A good teacher is a rare and precious thing. Raymond W. Stephens, Jr. was the "type section" of a great teacher. Ask a fellow geologist what made him decide on the earth as a career and you will hear one of the following: I have collected rocks and minerals since I was a child; I have always been fascinated by mountains and dinosaurs; I took Dr. Stephens' freshman geology class as an elective.
Teaching was second nature for Ray. He was born April 20, 1928 in Marietta, Georgia, the only child of Alice and Raymond Stephens. His mother was a school teacher and his father was a principal/coach. His parents instilled in him a love of education, sports and hard work.
Upon graduation from high school, Ray enrolled at the University of Georgia. After two quarters, he left college to enlist in the Navy at the age of seventeen. He served during the tail end of WWII in the Bureau of Naval Personnel, Washington, D.C. After serving in the Navy, Ray returned to college at the University of Georgia and graduated in 1951 with a B.S. in Geology. Ray was then called to serve in the Korean War. Before reporting for duty, Ray married his college sweetheart, Julia Ellen Askew, the daughter of a University of Georgia professor. He served in the U.S. Air Force as the commanding Officer of an Early Warning Radar Base in Alaska.
Ray fulfilled his second round of military duty and enrolled as a Master of Science candidate in the Geology Department at Louisiana State University. He received his M.S. in 1956 and Ph.D. in 1960, both in Geology. During his stay at LSU, Ray studied under some of the finest geological minds in the academic world. His mentors were Dr. Heinie Howe and Dr. Grover Murray. He also received his first exposure to teaching when he was instructor/manager of the LSU geology field camp for numerous sessions from 1954 to 1958.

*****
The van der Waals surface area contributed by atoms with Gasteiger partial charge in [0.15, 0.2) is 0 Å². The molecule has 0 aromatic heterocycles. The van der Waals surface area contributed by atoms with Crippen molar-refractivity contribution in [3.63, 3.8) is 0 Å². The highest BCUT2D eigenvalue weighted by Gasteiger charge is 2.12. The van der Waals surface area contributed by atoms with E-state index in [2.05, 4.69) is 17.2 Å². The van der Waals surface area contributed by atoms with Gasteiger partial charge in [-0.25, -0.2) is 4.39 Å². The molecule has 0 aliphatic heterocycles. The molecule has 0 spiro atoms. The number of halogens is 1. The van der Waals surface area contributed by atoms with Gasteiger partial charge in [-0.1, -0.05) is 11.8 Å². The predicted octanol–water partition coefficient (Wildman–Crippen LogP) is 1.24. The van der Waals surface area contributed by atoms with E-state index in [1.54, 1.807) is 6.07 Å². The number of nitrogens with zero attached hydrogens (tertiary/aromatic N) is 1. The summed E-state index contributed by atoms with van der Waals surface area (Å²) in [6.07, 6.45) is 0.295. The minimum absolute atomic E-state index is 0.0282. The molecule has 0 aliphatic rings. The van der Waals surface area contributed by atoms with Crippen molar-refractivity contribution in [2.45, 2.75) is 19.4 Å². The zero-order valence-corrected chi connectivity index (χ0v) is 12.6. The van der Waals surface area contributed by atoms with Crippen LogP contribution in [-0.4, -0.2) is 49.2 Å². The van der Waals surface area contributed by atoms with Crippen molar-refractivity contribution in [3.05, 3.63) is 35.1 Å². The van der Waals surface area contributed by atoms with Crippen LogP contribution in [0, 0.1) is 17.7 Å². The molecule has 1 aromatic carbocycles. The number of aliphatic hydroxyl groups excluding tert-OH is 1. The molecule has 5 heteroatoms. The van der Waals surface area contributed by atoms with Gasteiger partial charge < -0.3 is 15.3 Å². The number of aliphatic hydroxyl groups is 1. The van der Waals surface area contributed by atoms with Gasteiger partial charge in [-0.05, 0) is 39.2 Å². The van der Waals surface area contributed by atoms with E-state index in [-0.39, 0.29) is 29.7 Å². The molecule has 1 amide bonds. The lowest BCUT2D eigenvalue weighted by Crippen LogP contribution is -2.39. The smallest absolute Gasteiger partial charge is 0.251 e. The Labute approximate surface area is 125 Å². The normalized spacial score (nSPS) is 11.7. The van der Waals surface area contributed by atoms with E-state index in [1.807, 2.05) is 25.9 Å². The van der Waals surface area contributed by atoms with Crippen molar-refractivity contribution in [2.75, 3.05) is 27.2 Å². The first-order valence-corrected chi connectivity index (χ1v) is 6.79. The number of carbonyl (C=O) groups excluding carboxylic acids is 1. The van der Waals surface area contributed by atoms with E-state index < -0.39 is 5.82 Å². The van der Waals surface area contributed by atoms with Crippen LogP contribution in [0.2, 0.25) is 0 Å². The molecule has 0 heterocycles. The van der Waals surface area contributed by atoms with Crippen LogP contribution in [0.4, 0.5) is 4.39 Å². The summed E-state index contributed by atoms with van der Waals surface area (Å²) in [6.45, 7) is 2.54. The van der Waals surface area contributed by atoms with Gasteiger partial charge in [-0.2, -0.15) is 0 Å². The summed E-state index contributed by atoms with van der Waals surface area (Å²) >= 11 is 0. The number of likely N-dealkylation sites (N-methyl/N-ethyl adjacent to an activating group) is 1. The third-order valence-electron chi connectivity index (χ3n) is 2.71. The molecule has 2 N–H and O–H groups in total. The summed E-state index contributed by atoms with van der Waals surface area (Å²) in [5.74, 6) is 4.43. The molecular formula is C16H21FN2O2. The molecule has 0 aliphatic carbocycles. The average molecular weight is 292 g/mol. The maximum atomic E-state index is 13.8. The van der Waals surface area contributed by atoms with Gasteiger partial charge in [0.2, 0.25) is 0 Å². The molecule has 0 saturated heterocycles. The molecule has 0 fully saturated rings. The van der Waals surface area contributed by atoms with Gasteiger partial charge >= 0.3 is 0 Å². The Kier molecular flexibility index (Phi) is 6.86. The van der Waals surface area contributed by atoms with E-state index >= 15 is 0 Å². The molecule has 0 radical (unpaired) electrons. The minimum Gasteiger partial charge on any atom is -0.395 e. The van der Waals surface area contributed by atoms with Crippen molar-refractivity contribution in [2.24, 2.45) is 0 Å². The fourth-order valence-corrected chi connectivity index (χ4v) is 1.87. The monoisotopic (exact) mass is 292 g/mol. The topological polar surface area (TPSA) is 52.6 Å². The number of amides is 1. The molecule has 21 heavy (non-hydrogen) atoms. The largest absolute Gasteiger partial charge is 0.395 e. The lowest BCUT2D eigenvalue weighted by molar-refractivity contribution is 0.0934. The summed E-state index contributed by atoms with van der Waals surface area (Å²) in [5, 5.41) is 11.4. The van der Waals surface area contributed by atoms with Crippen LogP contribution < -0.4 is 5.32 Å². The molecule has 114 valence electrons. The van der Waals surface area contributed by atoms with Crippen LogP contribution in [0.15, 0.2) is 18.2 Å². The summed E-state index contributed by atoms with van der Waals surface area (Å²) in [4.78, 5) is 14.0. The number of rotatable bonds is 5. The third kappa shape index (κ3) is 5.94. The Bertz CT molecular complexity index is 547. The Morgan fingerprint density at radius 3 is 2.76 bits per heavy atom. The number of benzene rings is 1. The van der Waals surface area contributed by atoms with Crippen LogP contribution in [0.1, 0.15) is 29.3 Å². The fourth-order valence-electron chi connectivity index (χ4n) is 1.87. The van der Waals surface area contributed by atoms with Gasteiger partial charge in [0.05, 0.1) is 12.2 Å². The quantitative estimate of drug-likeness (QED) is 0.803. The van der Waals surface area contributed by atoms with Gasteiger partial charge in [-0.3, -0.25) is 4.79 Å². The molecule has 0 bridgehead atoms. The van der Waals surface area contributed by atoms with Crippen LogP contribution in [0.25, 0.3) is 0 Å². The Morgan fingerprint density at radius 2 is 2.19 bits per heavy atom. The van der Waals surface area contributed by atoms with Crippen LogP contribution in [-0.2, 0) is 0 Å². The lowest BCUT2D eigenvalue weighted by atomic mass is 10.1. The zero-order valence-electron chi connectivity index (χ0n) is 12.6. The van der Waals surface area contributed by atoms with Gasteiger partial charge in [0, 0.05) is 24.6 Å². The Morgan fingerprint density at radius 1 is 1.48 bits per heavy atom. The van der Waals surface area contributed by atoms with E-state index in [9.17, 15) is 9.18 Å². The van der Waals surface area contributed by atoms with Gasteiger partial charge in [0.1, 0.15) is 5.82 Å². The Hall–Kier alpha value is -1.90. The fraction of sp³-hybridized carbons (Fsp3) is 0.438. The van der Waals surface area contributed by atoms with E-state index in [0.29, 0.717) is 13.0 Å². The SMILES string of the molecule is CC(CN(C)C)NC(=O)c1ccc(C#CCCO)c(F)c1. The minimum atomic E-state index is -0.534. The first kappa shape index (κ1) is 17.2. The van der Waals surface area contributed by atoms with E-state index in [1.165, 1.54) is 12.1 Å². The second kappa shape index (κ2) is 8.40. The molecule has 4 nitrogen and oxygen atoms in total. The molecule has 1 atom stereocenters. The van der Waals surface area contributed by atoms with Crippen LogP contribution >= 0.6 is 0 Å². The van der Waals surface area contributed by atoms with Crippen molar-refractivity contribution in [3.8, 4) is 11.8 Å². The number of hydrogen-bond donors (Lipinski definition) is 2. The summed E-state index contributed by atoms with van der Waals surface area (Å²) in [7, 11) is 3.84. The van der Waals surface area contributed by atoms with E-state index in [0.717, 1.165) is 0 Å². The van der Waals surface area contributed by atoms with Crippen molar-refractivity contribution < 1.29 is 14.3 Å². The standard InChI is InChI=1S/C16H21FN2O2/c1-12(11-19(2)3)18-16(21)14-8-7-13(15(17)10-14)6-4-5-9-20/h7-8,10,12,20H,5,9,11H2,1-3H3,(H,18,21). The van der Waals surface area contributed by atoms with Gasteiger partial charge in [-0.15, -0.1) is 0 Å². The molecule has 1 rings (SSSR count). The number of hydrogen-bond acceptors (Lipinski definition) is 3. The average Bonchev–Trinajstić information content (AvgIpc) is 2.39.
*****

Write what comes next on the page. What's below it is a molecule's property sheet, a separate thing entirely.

Shell Oil Company was Ray's first employer after graduating from LSU. His six years at Shell were a time of personal and professional growth. He joined Pubco Petroleum as a District Geologist in 1966, but the lure of the academic world came calling. Ray joined the faculty of the young Louisiana State University in New Orleans Geology Department in 1969. Ray rose through the ranks to become Professor and served two years as Assistant Dean of the College of Sciences.
It was during his teaching days at the University of New Orleans that Ray developed an innovative course in Subsurface Geological Methods. This course enabled students to apply the academic principles of geology to the real world problems of oil and gas exploration. More than any geology class, Ray’s Subsurface Geological Methods prepared college students for immediate employment in the oil and gas industry. In every class he taught, Ray brought a special blend of technical expertise coupled with an engaging personality of wit and charm.
In 1981, Ray returned to the oil industry full time, and in 1982 he formed a consulting partnership with former student, Jack Thorson. The Stephens and Thorson geological partnership remained active for 33 years. Ray successfully managed a dual career of independent geologist and consulting professor until he retired from UNO in 1990, when he was named Professor Emeritus.
In 1988, Ray joined Governor Roemer's Cabinet as Secretary of the Department of Natural Resources in Baton Rouge. He also was elected Chairman of the Mineral Board, the first person in Louisiana to serve in this dual role. In a unique career, Ray was successfully involved in three different aspects of the geology profession: industry; academia; and government.
Ray joined the New Orleans Geological Society in 1966 and became First Vice President of NOGS in 1969, Program Chairman of the Annual Meeting of the Gulf Coast Association of Geological Societies in 1971, President of NOGS in 1973, and President of GCAGS in 1977-78. Ray was awarded the Distinguished Service Award by GCAGS in 1985, GCAGS Honorary Membership in 1998 and was made an Honorary Life Member of NOGS in 1990. He joined AAPG in 1965 and was actively involved as a delegate, section officer and committee member. Ray was also a member of the Society of Independent Professional Earth Scientists.
Family was always the most important part of his life. After his first wife, Julia Ellen, died in 1975, he raised his two children, Steve and Amy, and at the same time managed a diverse and demanding career. Ray and Loretto M. (Retta) Babst were married in 1982. Retta added the stability that comes from a wonderful partner and she and Ray spent 33 remarkable years together.
The example Ray has set for us all is possibly his greatest teaching accomplishment. He led a life of unsurpassed personal character and professional integrity.
Jack M. Thorson